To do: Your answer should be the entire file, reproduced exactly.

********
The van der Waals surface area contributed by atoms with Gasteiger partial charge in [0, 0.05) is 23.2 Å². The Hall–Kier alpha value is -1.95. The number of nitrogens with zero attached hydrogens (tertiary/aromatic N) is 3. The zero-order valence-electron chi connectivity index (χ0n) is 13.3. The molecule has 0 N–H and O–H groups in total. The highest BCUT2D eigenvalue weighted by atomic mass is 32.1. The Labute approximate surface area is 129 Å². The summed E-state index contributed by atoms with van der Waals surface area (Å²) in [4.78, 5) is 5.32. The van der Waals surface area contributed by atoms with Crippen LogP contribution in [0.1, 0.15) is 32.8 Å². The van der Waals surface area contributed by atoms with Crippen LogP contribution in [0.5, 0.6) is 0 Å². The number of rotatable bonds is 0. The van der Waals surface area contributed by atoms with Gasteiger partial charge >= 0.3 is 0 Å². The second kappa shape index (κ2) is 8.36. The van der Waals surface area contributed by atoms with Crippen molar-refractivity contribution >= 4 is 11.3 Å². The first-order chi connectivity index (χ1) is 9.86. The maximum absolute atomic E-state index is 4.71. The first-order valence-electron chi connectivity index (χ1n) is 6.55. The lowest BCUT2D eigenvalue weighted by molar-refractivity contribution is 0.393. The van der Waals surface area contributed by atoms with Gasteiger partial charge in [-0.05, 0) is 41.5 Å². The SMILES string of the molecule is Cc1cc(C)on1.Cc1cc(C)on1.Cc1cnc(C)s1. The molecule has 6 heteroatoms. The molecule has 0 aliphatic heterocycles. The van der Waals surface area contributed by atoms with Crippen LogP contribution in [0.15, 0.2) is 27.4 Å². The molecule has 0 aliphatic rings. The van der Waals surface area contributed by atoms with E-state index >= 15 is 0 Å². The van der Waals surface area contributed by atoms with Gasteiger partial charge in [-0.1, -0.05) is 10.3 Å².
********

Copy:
The van der Waals surface area contributed by atoms with Gasteiger partial charge in [0, 0.05) is 23.2 Å². The Hall–Kier alpha value is -1.95. The number of nitrogens with zero attached hydrogens (tertiary/aromatic N) is 3. The zero-order valence-electron chi connectivity index (χ0n) is 13.3. The molecule has 0 N–H and O–H groups in total. The highest BCUT2D eigenvalue weighted by atomic mass is 32.1. The Labute approximate surface area is 129 Å². The summed E-state index contributed by atoms with van der Waals surface area (Å²) in [4.78, 5) is 5.32. The van der Waals surface area contributed by atoms with Crippen LogP contribution in [0.1, 0.15) is 32.8 Å². The van der Waals surface area contributed by atoms with Crippen LogP contribution in [0.5, 0.6) is 0 Å². The number of rotatable bonds is 0. The van der Waals surface area contributed by atoms with Gasteiger partial charge >= 0.3 is 0 Å². The second kappa shape index (κ2) is 8.36. The van der Waals surface area contributed by atoms with Crippen molar-refractivity contribution >= 4 is 11.3 Å². The first-order chi connectivity index (χ1) is 9.86. The maximum absolute atomic E-state index is 4.71. The first-order valence-electron chi connectivity index (χ1n) is 6.55. The lowest BCUT2D eigenvalue weighted by molar-refractivity contribution is 0.393. The van der Waals surface area contributed by atoms with Gasteiger partial charge in [-0.05, 0) is 41.5 Å². The SMILES string of the molecule is Cc1cc(C)on1.Cc1cc(C)on1.Cc1cnc(C)s1. The molecule has 6 heteroatoms. The molecule has 0 aliphatic heterocycles. The van der Waals surface area contributed by atoms with Crippen LogP contribution in [0.15, 0.2) is 27.4 Å². The molecule has 0 aliphatic rings. The van der Waals surface area contributed by atoms with E-state index >= 15 is 0 Å². The van der Waals surface area contributed by atoms with Gasteiger partial charge in [-0.1, -0.05) is 10.3 Å².